At first, I was simply perplexed by what I considered stupid questions and asinine comments. But it turned out those questions and comments were all subtle ways of letting me know I didn’t belong.

Here are some of the experiences that stood out most for me. Let’s start with the questions:

How did you get here?

When I first started working in the UK, a few of my colleagues asked how I’d got to England. They knew I’d come from the Caribbean, but they couldn’t conceive of island nations like ours having modern transportation technology like planes. A couple of colleagues wondered if I’d traveled on some sort of “banana boat”, but if I’d said I’d swum 4,000 miles I’m sure some of them would have believed me.

What kind of house do you live in?

This sounded like an innocuous question until further conversation revealed that my questioners pictured me living in trees. Seriously, I’m not making this up — this happened to me in the early 1990s.

It’s not that trees are necessarily a bad place to hang out. It was the assumption of my inferiority that underlay that question. Honestly, I was staggered by the level of ignorance this question revealed.

Can I touch your hair?

Some people ask; others just lean in and before you know it they’ve got their fingers in your hair. That’s just rude. Once more for the people in the back:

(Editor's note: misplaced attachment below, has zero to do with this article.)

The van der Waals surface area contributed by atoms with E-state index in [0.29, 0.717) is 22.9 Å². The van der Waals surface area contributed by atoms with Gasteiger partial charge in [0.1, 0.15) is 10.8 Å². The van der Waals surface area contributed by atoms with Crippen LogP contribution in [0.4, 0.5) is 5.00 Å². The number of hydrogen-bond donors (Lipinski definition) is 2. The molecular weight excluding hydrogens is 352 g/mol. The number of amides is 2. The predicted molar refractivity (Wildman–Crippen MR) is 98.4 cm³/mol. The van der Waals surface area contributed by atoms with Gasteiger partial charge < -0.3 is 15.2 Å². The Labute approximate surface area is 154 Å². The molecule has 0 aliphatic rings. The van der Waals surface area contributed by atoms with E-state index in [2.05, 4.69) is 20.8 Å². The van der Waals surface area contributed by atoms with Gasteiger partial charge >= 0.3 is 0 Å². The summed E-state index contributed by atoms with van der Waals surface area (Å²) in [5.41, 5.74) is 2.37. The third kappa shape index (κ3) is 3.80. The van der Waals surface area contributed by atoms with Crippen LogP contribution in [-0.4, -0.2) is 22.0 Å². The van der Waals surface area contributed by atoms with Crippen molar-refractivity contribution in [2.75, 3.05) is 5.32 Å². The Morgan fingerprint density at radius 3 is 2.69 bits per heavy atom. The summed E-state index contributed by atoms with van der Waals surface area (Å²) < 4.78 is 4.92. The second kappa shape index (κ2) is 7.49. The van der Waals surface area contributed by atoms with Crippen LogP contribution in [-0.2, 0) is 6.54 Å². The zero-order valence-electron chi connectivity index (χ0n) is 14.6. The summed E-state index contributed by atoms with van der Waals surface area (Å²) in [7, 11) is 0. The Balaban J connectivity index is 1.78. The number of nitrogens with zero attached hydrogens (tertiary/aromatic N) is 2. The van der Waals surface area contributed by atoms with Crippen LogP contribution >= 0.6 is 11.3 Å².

Hands off Black people’s hair. It is not your exotica or curiosity. We had 400 years of that BS and we’re over it, OK?

As if the questions weren’t bad enough, there were a couple of statements I heard over and over again during my years working in England.

You’re so articulate/you speak such good English

This is one that’s happened to me in many workplaces. As I’ve said elsewhere, the tone of voice is what separates a compliment from a microaggression.

If there’s admiration, it’s likely genuine. If there’s a surprise, then there’s the underlying assumption that Black people aren’t articulate.

And there’s also an assumption that we come from countries where English isn’t the first language. That’s true for some people, but the colonizers got around and imposed their language, so there are a bunch of places Black people live where English is the first language. Learn some history, people.

I don’t see color

This one always makes me think the speaker’s living in an alternate reality. I’m a tall Black woman, so I think my color is pretty hard to ignore.

Truth to tell, I wish more people would see my color. Then they would acknowledge the whole of me, instead of denying my history and culture.

A twist on this, that I’ve talked about elsewhere, is when my white American roommate in France told me she thought of me as white. Even today, I struggle to wrap my head around all the biases contained in that simple sentence.

In addition to the questions, there are other microaggressive experiences (actually, sometimes there’s nothing “micro” about them:

Being a curiosity

I remember when a colleague told me about the “colored chap” who lived in her village. From her tone, you’d have thought he was another species.

Don’t get me wrong; she wasn’t being unfriendly. In fact, she was going out of her way to make me feel included, but it had the opposite effect. She knew nothing about him other than the color of his skin.